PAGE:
A controversial European Economic Community measure which effectively would alter the ground rules for international capitalism is arousing "unprecedented attention" and "outright opposition" from American companies both throughout Western Europe and at corporate headquarters in the United States, according to business officials contacted here.
The proposed measure seeks to give union representatives in multinationals operating in Europe advance consultation rights on strategic company decisions. The EEC initiative was made late last year, and it soon will be examined by the European Parliament and member governments of the 10-nation European Community.
The U.S. corporate establishment is showing "phenomenal" interest in the proposal, according to American business representatives based in Europe. One indication of this interest is a top-level meeting to be held in Washington Feb. 18 by leading American business organizations, including the National Foreign Trade Council. According to informed sources, the aim of the meeting is to formulate a counteroffensive against the EEC move, focussing lobbying particularly on European governments and the EEC's Executive Commission, possibly through the U.S. State Department.
According to American business representatives in Brussels, two particularly "odious" aspects of the EEC proposals would be "to strip international management of its decision-making powers" and "to take a first step towards international collective bargaining" with organized labor. The prospect of transnational union bargaining power has haunted the multinational business world ever since international bodies such as the EEC and the Paris-based Organization for Economic Cooperation and Development, in its code on multinational enterprises adopted in 1976, have begun setting new standards for employe-management relations.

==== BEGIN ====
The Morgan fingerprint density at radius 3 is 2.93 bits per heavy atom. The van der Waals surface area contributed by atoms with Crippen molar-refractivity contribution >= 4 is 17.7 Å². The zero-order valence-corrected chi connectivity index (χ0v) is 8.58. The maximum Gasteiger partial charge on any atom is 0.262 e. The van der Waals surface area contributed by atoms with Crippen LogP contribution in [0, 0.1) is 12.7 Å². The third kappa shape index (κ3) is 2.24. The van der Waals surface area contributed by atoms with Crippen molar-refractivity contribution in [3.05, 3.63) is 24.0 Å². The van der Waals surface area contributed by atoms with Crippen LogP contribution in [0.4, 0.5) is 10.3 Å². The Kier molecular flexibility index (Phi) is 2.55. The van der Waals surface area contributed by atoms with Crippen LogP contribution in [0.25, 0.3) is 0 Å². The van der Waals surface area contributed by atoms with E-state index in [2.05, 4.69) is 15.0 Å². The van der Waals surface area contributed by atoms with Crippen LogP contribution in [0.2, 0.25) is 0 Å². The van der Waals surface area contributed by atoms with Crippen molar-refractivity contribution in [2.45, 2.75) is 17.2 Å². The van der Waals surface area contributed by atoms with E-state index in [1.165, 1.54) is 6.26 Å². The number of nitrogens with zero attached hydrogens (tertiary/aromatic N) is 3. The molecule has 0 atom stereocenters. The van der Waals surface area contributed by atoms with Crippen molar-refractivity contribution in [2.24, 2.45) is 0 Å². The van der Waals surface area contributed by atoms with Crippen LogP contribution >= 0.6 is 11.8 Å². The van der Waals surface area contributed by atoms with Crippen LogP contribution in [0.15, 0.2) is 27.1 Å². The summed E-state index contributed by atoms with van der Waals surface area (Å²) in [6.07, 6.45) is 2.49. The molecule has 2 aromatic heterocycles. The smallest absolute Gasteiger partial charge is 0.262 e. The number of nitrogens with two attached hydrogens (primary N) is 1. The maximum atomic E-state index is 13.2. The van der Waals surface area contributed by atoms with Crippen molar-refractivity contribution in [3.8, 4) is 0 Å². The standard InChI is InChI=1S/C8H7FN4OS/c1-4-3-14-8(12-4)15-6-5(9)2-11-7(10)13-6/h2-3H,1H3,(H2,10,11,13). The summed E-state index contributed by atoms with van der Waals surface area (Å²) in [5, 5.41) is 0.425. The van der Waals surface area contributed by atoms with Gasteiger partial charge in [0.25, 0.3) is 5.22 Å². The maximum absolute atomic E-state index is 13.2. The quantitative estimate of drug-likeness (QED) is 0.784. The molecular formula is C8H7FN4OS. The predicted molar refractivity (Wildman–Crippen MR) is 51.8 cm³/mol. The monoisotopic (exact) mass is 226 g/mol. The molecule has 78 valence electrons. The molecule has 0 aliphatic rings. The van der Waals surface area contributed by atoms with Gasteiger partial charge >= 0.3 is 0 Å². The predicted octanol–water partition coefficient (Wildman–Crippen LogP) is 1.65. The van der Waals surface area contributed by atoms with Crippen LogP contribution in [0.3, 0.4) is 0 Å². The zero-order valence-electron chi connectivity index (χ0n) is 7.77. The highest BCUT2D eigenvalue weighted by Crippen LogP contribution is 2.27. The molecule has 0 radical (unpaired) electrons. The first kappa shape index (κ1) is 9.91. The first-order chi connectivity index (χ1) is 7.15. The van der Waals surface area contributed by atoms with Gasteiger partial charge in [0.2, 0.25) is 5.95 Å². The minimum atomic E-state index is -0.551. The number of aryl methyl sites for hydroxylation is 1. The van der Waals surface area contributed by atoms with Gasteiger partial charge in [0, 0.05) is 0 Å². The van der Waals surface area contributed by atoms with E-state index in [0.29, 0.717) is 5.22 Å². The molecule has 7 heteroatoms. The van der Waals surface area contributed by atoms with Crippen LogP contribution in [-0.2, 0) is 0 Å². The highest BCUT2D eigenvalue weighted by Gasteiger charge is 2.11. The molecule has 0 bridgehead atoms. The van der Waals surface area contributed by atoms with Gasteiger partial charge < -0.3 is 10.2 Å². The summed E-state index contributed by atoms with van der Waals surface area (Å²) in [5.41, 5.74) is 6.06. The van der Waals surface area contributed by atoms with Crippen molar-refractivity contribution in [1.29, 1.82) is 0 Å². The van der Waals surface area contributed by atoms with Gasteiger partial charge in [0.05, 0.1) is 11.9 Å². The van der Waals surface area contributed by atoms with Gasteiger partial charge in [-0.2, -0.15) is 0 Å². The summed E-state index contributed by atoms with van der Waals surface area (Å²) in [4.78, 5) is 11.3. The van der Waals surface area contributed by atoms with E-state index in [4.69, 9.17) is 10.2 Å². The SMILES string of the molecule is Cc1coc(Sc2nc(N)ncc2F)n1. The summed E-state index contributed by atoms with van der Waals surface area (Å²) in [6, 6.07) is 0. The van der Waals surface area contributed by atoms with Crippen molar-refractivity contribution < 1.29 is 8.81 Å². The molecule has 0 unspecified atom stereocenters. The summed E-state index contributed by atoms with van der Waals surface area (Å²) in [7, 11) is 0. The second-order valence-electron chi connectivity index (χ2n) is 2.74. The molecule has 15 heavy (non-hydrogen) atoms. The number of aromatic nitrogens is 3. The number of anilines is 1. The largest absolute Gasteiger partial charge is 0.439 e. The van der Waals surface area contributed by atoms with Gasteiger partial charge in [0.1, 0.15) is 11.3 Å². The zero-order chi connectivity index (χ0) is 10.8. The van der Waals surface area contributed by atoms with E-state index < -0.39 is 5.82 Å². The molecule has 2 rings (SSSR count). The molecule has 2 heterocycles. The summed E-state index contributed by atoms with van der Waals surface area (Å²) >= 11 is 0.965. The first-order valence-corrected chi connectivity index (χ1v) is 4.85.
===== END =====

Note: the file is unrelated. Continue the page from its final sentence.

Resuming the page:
Acute U.S. business antagonism to the EEC initiative, shared in large part by European industry, is fully matched and partially explained by the equally outspoken support given it by the politically influential European Trade Union Confederation based here.
The ETUC, a socialist organization bringing together such powerful bodies as Britain's Trades Union Congress and West Germany's main labor grouping, the German Trade Union Federation, sees the move as an "acid test" of European politicians' readiness to give the EEC a real meaning for workers in addition to a common market for big business. Business, meanwhile, sees the proposal as forcing companies to divulge sensitive information, not simply to the local European work force of multinationals' European subsidiaries, but to trade unions which are seen as major political opponents.
"How much information can a manager be expected to give to the leaders of Communist-controlled labor organizations?" asked one U.S. business official here in an allusion to the impact of the proposals, once enacted, in Italy. "He's not going to give confidential information to people who are just as likely to slip it off to Moscow as to the local employes," he claimed. j
The depth of feeling sparked by the proposal, termed the Vredeling Initiative after the Dutch socialist politician who wrote it, contrasts sharply with the normal plodding rhythm of EEC political life. A no-holds-barred lobbying battle between international business and European organized labor is being ferociously fought on a scale unparalleled in the community's history, according to well-placed observers here.
"It is the only EEC issue that has ever really struck at the heart of American corporate interests," commented an official here, who stressed that the root conflict is that between traditionally accepted views of capitalism and a new brand of European industrial democracy as much responsive to the employes as to the stockholder.
The bitterness of the union-business feuding over the Common Market move reflects growing awareness both of emerging European policy on multinationals and of its broader international impact. Similar battles are being sought in Paris, where European unions are pushing for tougher application of the OECD's code on multinationals, and in New York, where negotiations for a United Nations code of conduct for transnational corporations are reaching a crucial phase.